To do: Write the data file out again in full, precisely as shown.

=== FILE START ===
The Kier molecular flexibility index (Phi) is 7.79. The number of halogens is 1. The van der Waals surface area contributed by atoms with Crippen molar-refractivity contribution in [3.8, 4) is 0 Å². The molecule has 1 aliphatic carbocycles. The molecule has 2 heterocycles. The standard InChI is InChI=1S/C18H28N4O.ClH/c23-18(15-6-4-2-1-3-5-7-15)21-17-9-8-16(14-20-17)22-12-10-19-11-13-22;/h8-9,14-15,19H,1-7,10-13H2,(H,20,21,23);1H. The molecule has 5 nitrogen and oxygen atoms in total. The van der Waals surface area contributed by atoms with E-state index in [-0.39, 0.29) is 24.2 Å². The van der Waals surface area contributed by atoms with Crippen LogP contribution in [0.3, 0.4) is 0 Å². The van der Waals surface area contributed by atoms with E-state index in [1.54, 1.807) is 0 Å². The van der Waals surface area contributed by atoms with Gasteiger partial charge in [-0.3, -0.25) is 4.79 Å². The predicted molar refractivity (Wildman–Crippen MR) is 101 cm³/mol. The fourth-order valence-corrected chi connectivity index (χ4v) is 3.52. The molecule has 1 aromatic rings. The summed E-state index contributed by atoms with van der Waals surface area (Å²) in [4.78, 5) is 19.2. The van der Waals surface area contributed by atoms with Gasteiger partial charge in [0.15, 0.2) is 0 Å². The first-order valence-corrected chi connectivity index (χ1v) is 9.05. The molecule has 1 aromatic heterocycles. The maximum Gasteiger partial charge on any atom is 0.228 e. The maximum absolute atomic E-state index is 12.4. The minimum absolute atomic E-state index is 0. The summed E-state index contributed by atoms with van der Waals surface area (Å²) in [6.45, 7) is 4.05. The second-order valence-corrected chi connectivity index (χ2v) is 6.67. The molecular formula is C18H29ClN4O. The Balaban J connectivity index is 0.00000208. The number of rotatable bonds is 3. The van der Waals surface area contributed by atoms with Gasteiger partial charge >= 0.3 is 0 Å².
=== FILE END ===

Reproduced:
The Kier molecular flexibility index (Phi) is 7.79. The number of halogens is 1. The van der Waals surface area contributed by atoms with Crippen molar-refractivity contribution in [3.8, 4) is 0 Å². The molecule has 1 aliphatic carbocycles. The molecule has 2 heterocycles. The standard InChI is InChI=1S/C18H28N4O.ClH/c23-18(15-6-4-2-1-3-5-7-15)21-17-9-8-16(14-20-17)22-12-10-19-11-13-22;/h8-9,14-15,19H,1-7,10-13H2,(H,20,21,23);1H. The molecule has 5 nitrogen and oxygen atoms in total. The van der Waals surface area contributed by atoms with E-state index in [-0.39, 0.29) is 24.2 Å². The van der Waals surface area contributed by atoms with Crippen LogP contribution in [0.3, 0.4) is 0 Å². The van der Waals surface area contributed by atoms with E-state index in [1.54, 1.807) is 0 Å². The van der Waals surface area contributed by atoms with Gasteiger partial charge in [-0.3, -0.25) is 4.79 Å². The predicted molar refractivity (Wildman–Crippen MR) is 101 cm³/mol. The fourth-order valence-corrected chi connectivity index (χ4v) is 3.52. The molecule has 1 aromatic rings. The summed E-state index contributed by atoms with van der Waals surface area (Å²) in [4.78, 5) is 19.2. The van der Waals surface area contributed by atoms with Gasteiger partial charge in [0.15, 0.2) is 0 Å². The first-order valence-corrected chi connectivity index (χ1v) is 9.05. The molecule has 1 aromatic heterocycles. The maximum Gasteiger partial charge on any atom is 0.228 e. The maximum absolute atomic E-state index is 12.4. The minimum absolute atomic E-state index is 0. The summed E-state index contributed by atoms with van der Waals surface area (Å²) in [6.45, 7) is 4.05. The second-order valence-corrected chi connectivity index (χ2v) is 6.67. The molecular formula is C18H29ClN4O. The Balaban J connectivity index is 0.00000208. The number of rotatable bonds is 3. The van der Waals surface area contributed by atoms with Gasteiger partial charge >= 0.3 is 0 Å².